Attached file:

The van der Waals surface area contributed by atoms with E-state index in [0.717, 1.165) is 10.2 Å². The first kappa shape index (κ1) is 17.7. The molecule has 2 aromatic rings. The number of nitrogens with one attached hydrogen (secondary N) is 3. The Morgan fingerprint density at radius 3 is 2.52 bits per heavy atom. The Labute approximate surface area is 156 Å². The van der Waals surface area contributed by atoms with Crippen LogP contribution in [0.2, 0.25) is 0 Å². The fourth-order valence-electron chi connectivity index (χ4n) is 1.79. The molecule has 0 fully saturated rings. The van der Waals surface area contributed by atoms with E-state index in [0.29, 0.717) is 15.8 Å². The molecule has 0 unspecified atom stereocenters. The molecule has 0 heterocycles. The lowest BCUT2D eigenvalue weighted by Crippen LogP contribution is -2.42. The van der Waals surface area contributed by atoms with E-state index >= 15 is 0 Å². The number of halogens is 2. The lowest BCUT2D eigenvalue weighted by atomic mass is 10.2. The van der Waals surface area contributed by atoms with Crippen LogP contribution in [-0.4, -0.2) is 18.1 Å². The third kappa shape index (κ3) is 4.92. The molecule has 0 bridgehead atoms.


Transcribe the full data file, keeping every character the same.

The van der Waals surface area contributed by atoms with E-state index in [0.717, 1.165) is 10.2 Å². The first kappa shape index (κ1) is 17.7. The molecule has 2 aromatic rings. The number of nitrogens with one attached hydrogen (secondary N) is 3. The Morgan fingerprint density at radius 3 is 2.52 bits per heavy atom. The Labute approximate surface area is 156 Å². The van der Waals surface area contributed by atoms with Crippen LogP contribution in [0.2, 0.25) is 0 Å². The fourth-order valence-electron chi connectivity index (χ4n) is 1.79. The molecule has 0 fully saturated rings. The van der Waals surface area contributed by atoms with E-state index in [0.29, 0.717) is 15.8 Å². The molecule has 0 unspecified atom stereocenters. The molecule has 0 heterocycles. The lowest BCUT2D eigenvalue weighted by Crippen LogP contribution is -2.42. The van der Waals surface area contributed by atoms with E-state index >= 15 is 0 Å². The number of halogens is 2. The lowest BCUT2D eigenvalue weighted by atomic mass is 10.2. The van der Waals surface area contributed by atoms with Crippen LogP contribution in [-0.4, -0.2) is 18.1 Å². The third kappa shape index (κ3) is 4.92. The molecule has 0 bridgehead atoms.